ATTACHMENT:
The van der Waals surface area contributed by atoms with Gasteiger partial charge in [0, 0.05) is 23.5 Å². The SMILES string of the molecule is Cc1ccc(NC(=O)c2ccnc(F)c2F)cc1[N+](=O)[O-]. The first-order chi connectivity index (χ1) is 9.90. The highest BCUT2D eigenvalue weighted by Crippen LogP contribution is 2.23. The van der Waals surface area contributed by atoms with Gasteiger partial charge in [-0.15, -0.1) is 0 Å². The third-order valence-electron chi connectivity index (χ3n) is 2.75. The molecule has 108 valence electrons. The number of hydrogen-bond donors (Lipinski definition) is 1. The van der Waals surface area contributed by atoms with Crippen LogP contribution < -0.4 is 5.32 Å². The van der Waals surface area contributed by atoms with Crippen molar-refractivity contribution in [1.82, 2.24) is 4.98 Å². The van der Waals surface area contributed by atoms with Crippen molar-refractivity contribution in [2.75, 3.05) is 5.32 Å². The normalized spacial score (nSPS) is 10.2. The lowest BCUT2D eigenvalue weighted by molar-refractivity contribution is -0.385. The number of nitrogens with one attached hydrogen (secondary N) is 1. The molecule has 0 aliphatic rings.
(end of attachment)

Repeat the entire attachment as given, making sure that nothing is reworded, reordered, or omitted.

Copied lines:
The van der Waals surface area contributed by atoms with Gasteiger partial charge in [0, 0.05) is 23.5 Å². The SMILES string of the molecule is Cc1ccc(NC(=O)c2ccnc(F)c2F)cc1[N+](=O)[O-]. The first-order chi connectivity index (χ1) is 9.90. The highest BCUT2D eigenvalue weighted by Crippen LogP contribution is 2.23. The van der Waals surface area contributed by atoms with Gasteiger partial charge in [-0.15, -0.1) is 0 Å². The third-order valence-electron chi connectivity index (χ3n) is 2.75. The molecule has 108 valence electrons. The number of hydrogen-bond donors (Lipinski definition) is 1. The van der Waals surface area contributed by atoms with Crippen LogP contribution < -0.4 is 5.32 Å². The van der Waals surface area contributed by atoms with Crippen molar-refractivity contribution in [1.82, 2.24) is 4.98 Å². The van der Waals surface area contributed by atoms with Crippen molar-refractivity contribution in [2.75, 3.05) is 5.32 Å². The normalized spacial score (nSPS) is 10.2. The lowest BCUT2D eigenvalue weighted by molar-refractivity contribution is -0.385. The number of nitrogens with one attached hydrogen (secondary N) is 1. The molecule has 0 aliphatic rings.